If you are anything like me, you may have heard of Notgrass Company before. I had seen them at homeschool conventions, and here and there heard their name tossed around on message boards and Facebook pages. I had never before, however, fully looked at their curriculum. For some reason, I always thought that my kiddos weren't quite old enough to use their materials.
How wrong I was!
And how glad I was to have the opportunity to be proven wrong!
The Notgrass Company is a family-owned company that was founded in 1999. They "develop Bible-based, easy to use homeschool curriculum that helps parents like you teach the heart, soul, and mind of your child." (from their website).
Notgrass has curriculum that can be used from K-8 grades, high school curriculum, and family curriculum resources that cover art, Bible, civics, economics, English / literature, government, history, and unit studies.
What Did We Review?
America the Beautiful curriculum package ($99.95), as well as the America the Beautiful Student Workbook ($11.95) and the America the Beautiful Lesson Review ($9.95).
The Curriculum Package includes:
--America the Beautiful, Volume 1, a hardcover, 436-page living history book that covers American history and culture from earliest Native American life through the Civil War.
--America the Beautiful, Volume 2, is also a hardcover living history book, and it covers America's westward expansion through modern times. Both volumes contain 75 lessons, and cover 30 Units overall. The lessons in the volumes usually cover God's Wonders, Our American Story, Daily Life, Biographies, and American Landmarks.
--We the People is a wonderful collection of 150 historic documents from American history, from stories written by Native Americans, to journal entries from Lewis and Clark, to a speech from Ronald Reagan.
--Maps of America the Beautiful is a softcover book of blackline maps of different parts of our country. Each map has specific instructions for the child to do based on the history lesson.
--Timeline of America the Beautiful, which is a black and white illustrated timeline of American History, also a softcover book.
--America the Beautiful Answer Key
This curriculum is aimed at grades 5-8, and is designed to be a one-year American History, geography, and literature course.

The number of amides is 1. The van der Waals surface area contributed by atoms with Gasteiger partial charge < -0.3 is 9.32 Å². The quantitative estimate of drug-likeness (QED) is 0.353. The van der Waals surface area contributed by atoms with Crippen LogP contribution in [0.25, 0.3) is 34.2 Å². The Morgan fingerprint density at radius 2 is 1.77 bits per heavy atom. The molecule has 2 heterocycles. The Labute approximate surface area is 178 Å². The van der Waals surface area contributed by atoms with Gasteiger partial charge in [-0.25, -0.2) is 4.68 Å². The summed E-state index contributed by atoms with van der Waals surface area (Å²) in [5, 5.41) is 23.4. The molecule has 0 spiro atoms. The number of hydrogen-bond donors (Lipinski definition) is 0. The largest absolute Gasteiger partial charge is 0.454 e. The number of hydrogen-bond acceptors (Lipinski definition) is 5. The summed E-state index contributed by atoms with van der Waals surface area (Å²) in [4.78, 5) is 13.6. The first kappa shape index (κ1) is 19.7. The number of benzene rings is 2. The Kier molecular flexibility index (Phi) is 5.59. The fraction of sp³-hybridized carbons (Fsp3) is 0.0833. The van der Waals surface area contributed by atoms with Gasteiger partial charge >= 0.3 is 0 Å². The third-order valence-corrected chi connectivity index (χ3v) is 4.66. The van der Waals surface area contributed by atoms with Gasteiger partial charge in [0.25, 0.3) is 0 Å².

The Student Workbook that we received contains fun review activities for each lesson; things like crossword puzzles, word searches, or drawing activities, and is designed for 5th-6th graders.
The Lesson Review, on the other hand, is designed for 7th-8th graders, and contains review questions for each lesson, mostly in short answer form.
The Answer Key holds answers for both of these workbooks, as well as for the rest of the curriculum package.
You will also need to get some corresponding literature selections for some of the units if you wish to use them. Notgrass suggests purchasing additional workbooks, maps, and timelines if you are using the curriculum with more than one child.
How Did We Use This?
Well, first of all, after I finished drooling over it as soon as it arrived, I cleaned it all up and decided to jump into it the very next day with my kiddos. (And I'm only half-kidding about the drooling!) American History is one of my absolute favorites, and these books are so beautiful and full that I had a hard time putting them away and making dinner. Darn that UPS guy who comes so late in the day!
I was able to quickly scan the Introduction and the How To Use America the Beautiful sections, and we were able to dive right in. Although the program was meant to be used with 5th-8th graders, my 1st grader often sat in on the lessons, along with my 5th and 8th grade girls. He enjoyed the stories, but there were definitely parts of the book that were more difficult for him to follow.